• Maylen CrespoMaylen Crespo, community developer, is originally from Mexico and has been a resident of New Westminster since 2002. She lives in the Sapperton neighbourhood with her three children. Maylen is currently a Facilitator for the Community Immigrant Mentorship Program in New Westminster with experience in cross-cultural communication, racism and immigrant challenges. As a community development worker for the Access New Westminster Project, she helped train and then supported the participants who implemented an Immigrant Survey in the City of New Westminster, a document that had helped support the creation and funding of new programs serving the immigrant community in that City, under the Welcoming Inclusive Communities. She also developed and implemented the Immigrant Leadership program for Family Services of Greater Vancouver in 2008, in that same year she ran as candidate for the School Board in the City’s school district.  By contributing a true admixture of grassroots passion and disciplined, structured community work, has strengthened her local community by bringing together a wide range of stakeholders to help create a community with the capacity to respond to its changes, challenges, and opportunities.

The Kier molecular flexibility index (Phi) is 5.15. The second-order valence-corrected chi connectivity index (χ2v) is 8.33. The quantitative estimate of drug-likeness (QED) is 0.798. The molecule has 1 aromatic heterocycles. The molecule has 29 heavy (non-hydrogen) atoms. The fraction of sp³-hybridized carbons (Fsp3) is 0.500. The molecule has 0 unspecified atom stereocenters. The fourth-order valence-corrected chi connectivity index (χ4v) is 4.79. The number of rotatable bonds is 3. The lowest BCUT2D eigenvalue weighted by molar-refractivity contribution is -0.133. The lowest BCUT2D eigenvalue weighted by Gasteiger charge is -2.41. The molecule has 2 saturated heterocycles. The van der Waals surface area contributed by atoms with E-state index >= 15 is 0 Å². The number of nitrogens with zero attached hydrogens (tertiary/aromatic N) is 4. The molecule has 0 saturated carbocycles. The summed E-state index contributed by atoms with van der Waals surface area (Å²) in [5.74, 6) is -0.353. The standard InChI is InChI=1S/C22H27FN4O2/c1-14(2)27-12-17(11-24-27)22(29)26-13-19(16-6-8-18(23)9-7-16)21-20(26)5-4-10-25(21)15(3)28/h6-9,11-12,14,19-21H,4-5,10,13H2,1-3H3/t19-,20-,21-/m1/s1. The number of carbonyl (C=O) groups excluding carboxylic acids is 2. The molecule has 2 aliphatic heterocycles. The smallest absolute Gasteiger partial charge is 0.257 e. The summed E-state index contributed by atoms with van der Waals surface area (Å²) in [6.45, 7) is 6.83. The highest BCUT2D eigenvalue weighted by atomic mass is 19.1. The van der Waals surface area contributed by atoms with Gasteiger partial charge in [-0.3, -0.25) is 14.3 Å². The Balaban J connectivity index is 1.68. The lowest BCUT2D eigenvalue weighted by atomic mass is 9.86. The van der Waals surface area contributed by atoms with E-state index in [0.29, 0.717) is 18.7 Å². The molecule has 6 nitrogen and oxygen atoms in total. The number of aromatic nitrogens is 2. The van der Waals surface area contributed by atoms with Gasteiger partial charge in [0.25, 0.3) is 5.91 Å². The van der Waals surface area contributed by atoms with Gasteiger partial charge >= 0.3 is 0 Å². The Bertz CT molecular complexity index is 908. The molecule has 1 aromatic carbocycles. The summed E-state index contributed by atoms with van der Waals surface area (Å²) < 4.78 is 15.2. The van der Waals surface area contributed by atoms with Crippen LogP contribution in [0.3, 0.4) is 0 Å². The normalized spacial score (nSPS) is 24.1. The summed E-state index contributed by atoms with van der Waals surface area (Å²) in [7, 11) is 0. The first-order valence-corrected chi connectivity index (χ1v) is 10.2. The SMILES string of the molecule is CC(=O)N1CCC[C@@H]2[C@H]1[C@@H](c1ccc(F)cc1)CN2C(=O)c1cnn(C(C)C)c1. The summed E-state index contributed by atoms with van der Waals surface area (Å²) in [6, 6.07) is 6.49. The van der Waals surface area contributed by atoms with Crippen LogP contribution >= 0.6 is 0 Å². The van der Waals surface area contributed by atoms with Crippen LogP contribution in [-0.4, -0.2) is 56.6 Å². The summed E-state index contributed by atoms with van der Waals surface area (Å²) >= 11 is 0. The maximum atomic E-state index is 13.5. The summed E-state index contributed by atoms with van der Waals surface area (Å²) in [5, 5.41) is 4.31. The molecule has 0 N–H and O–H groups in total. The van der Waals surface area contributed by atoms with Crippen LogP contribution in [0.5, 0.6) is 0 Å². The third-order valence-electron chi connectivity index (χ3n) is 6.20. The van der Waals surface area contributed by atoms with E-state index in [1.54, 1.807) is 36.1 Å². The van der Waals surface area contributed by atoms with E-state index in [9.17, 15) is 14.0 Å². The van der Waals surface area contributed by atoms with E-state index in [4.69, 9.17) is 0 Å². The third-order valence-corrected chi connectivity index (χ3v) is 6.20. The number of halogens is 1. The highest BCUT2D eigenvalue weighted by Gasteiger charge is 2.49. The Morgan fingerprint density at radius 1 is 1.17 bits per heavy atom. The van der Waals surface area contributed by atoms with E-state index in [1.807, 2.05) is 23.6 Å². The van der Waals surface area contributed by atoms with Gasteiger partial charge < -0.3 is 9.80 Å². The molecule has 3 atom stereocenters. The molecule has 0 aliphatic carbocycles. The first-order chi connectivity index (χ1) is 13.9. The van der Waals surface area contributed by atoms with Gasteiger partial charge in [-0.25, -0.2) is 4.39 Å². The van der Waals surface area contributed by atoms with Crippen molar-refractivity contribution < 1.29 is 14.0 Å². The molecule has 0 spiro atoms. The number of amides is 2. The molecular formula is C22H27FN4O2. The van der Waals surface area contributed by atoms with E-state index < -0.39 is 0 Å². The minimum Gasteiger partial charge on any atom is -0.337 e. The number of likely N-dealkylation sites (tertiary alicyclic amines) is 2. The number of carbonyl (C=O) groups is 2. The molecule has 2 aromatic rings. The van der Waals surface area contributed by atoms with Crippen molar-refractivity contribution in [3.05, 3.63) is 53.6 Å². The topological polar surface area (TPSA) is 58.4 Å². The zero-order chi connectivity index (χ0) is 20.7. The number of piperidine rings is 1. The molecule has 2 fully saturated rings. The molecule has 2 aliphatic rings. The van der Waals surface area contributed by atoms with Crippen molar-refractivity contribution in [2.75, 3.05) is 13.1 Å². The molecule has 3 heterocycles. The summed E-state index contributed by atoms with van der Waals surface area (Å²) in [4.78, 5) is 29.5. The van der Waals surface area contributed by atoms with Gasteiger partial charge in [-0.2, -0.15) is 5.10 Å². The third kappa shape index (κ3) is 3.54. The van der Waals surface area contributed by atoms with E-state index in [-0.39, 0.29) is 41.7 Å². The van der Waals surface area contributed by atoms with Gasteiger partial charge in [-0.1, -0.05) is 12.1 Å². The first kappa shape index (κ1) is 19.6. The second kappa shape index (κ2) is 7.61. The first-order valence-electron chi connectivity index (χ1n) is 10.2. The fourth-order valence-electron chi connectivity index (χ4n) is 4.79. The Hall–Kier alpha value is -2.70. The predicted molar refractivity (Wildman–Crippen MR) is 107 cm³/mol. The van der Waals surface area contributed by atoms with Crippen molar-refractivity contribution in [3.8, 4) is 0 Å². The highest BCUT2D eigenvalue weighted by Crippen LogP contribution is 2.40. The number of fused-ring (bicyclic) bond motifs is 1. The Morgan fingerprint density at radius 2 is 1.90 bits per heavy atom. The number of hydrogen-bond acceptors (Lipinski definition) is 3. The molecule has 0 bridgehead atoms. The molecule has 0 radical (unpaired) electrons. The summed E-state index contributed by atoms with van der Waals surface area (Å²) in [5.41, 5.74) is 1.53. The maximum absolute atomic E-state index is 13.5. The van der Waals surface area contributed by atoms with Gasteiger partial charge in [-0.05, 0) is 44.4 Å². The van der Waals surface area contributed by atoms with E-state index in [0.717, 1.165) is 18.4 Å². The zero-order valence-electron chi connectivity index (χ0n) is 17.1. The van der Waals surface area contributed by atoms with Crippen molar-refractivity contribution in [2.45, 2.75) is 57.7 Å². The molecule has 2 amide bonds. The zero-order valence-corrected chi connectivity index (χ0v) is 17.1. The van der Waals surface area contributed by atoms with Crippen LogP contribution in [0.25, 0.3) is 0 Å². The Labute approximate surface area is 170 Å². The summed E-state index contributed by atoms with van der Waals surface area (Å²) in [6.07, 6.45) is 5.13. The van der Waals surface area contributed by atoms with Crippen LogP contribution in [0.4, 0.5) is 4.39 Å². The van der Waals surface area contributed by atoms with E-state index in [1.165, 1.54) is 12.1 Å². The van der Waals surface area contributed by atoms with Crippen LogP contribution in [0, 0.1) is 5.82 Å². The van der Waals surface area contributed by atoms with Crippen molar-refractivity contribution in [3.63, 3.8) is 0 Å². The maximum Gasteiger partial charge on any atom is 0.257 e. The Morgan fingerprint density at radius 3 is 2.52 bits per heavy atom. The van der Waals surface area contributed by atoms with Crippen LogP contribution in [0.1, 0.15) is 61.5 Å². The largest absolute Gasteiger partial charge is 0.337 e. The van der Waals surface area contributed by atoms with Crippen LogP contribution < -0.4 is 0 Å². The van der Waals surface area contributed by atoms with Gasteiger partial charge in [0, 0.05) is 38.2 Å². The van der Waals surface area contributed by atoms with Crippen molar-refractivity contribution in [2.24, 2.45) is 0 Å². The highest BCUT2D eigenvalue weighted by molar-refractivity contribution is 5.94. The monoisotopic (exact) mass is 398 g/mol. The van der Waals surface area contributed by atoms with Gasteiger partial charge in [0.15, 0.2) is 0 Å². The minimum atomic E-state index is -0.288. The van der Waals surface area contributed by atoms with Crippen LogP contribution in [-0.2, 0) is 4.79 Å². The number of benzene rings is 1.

• Kamilla Singh